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A front-face 'SNi synthase' engineered from a retaining 'double-SN2' hydrolase

DOI: 10.1038/nchembio.2394 DOI Help

Authors: Javier Iglesias-fernandez (Universitat de Barcelona) , Susan M. Hancock (University of Oxford) , Seung Seo Lee (University of Oxford) , Maola Khan (University of Oxford) , Jo Kirkpatrick (University of Oxford) , Neil J. Oldham (University of Oxford) , Katherine Mcauley (Diamond Light Source) , Anthony Fordham-skelton (CLRC) , Carme Rovira (Institucio Catalana de Recerca i Estudis Avancats (ICREA)) , Benjamin G. Davis (University of Oxford)
Co-authored by industrial partner: No

Type: Journal Paper
Journal: Nature Chemical Biology

State: Published (Approved)
Published: June 2017

Abstract: SNi-like mechanisms, which involve front-face leaving group departure and nucleophile approach, have been observed experimentally and computationally in chemical and enzymatic substitution at α-glycosyl electrophiles. Since SNi-like, SN1 and SN2 substitution pathways can be energetically comparable, engineered switching could be feasible. Here, engineering of Sulfolobus solfataricus β-glycosidase, which originally catalyzed double SN2 substitution, changed its mode to SNi-like. Destruction of the first SN2 nucleophile through E387Y mutation created a β-stereoselective catalyst for glycoside synthesis from activated substrates, despite lacking a nucleophile. The pH profile, kinetic and mutational analyses, mechanism-based inactivators, X-ray structure and subsequent metadynamics simulations together suggest recruitment of substrates by π–sugar interaction and reveal a quantum mechanics–molecular mechanics (QM/MM) free-energy landscape for the substitution reaction that is similar to those of natural, SNi-like glycosyltransferases. This observation of a front-face mechanism in a β-glycosyltransfer enzyme highlights that SNi-like pathways may be engineered in catalysts with suitable environments and suggests that 'β-SNi' mechanisms may be feasible for natural glycosyltransfer enzymes.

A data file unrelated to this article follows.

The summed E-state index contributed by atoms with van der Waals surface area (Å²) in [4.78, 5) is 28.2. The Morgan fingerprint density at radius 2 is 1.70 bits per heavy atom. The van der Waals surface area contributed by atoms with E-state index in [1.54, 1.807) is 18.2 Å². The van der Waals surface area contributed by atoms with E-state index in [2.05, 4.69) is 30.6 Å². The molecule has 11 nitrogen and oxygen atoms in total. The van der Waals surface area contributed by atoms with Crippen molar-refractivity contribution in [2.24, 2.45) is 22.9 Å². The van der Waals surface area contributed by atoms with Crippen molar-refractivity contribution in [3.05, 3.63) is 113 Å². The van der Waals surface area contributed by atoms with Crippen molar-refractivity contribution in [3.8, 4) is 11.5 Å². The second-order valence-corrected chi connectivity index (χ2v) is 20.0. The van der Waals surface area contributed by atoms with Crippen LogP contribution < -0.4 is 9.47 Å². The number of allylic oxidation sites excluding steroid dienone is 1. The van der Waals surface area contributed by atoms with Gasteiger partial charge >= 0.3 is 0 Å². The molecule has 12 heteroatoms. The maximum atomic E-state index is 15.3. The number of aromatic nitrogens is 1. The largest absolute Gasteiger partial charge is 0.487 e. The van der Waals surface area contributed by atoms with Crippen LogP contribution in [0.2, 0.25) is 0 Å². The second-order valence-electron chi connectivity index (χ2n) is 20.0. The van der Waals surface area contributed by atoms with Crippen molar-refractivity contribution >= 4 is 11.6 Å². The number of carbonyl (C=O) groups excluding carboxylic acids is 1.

Journal Keywords: Carbohydrates; Computational chemistry; Enzyme mechanisms; Protein design; X-ray crystallography

Subject Areas: Chemistry


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